insulation

5 Myths About Insulation

When we talk to our customers, we find that many people have a lot of misconceptions about insulation. It’s not just about cold weather, it’s something that affects your house year-round (especially here in New England).

insulation

Insulation Isn’t Important Just For Winter!

You may be surprised by this, however, a trusted contractor will tell you that insulation acts more like a thermos; keeping warm temperatures warm, and cool temperatures cool. With proper insulation, you’re likely to reduce your energy bills in the summer by 25% and cut your energy bills in half during the winter!

It’s More Than An Energy Saver!

Another misconception is that the only reason to consider insulating your home is to save on energy expenses. An additional benefit is that it provides soundproofing. This is an excellent solution for noisy neighbors or keeping the sound down from your children.

High R-Values Are Not The Only Answer

“The R-value is a measure of thermal resistance, or ability of heat to transfer from hot to cold, through materials (such as insulation) and assemblies of materials (such as walls and floors). The higher the R-value, the more a material prevents heat transfer.” (Source)

You could have the highest R-value and it wouldn’t matter if your home has conditions that undo the purpose of your insulation. Moisture leaks or cracks can let unwanted air in or out. So instead of saving money you could be losing money if you aren’t properly sealing cracks and helping to prevent leaks.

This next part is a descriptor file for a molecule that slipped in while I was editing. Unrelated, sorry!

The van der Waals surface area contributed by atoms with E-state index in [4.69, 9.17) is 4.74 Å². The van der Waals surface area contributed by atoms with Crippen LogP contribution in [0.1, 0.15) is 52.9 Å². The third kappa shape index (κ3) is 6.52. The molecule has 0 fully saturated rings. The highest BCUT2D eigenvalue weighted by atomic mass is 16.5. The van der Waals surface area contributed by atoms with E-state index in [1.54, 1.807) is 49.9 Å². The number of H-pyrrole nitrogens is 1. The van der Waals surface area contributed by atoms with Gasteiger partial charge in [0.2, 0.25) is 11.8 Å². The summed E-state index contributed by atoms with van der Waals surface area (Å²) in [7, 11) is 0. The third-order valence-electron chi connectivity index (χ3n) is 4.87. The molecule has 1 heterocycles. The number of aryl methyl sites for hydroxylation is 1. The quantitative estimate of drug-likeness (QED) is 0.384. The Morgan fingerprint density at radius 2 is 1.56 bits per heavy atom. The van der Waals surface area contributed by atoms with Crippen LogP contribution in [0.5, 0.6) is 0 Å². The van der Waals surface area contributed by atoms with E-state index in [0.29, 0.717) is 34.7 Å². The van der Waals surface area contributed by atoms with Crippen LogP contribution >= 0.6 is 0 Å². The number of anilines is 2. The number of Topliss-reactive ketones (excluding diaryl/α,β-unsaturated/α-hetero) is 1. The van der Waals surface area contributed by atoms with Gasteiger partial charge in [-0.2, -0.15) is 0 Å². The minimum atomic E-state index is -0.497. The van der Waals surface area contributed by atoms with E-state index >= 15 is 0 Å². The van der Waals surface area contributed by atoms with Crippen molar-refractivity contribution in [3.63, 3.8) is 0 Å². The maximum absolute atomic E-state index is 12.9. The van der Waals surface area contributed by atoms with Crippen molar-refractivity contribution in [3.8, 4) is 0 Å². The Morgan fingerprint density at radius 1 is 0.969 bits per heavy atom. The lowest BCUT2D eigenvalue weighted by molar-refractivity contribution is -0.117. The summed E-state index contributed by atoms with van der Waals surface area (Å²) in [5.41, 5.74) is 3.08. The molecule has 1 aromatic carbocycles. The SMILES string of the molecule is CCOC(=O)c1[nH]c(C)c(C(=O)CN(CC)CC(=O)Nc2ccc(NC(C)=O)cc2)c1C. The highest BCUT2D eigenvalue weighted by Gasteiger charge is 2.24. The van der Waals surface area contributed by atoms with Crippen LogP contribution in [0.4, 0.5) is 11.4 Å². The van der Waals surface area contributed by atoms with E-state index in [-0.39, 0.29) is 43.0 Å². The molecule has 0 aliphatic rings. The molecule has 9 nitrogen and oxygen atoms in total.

The Department of Energy and local building codes will recommend fixed R-values. The local building code requires an R-value of 38 for ceilings but the Department of Energy suggests using an R-value of 49. Walls may vary from R-value 14-19. Your home’s floors are best insulated at a minimum of R-value of 19.

Remember that no matter how high the value, it’s going to be wasted if you aren’t certain that the installation is done correctly. Ask your contractor how they are ensuring proper seals and how they are resolving air infiltration and moisture occurrences.

r-value chart

Fiberglass vs. Spray Foam

If you’re looking to save money on insulation, you may be considering fiberglass instead of spray foam insulation. However, you get what you pay for, and spray foam insulation is a much better option and is more effective in extreme cold temperatures. We all know how important that is in Massachusetts in winter!

  • Fiberglass insulation works by trapping air inside with its glass fibers, which slows the transfer of heat.
  • There are 2 types of spray foam: open and closed cell. Open cell spray foam functions mostly as an air barrier, while closed cell spray foam is used as a vapor barrier, blocking out air and moisture.

Air leakage will occur with fiberglass insulation, as well as with open cell spray insulation, but will not happen with closed cell insulation. In extreme cold, fiberglass insulation will lose quite a lot of heat.

Insulation Is Especially Important In Older Homes!

If you live in an older home you’re likely in need of an insulation update – you could be losing thousands of dollars every year! Most people avoid installing insulation because they think they’ll have to tear up their walls. Spray foam insulation is a great alternative, which expands before it solidifies. This increases the reach of the insulation into the smallest of places.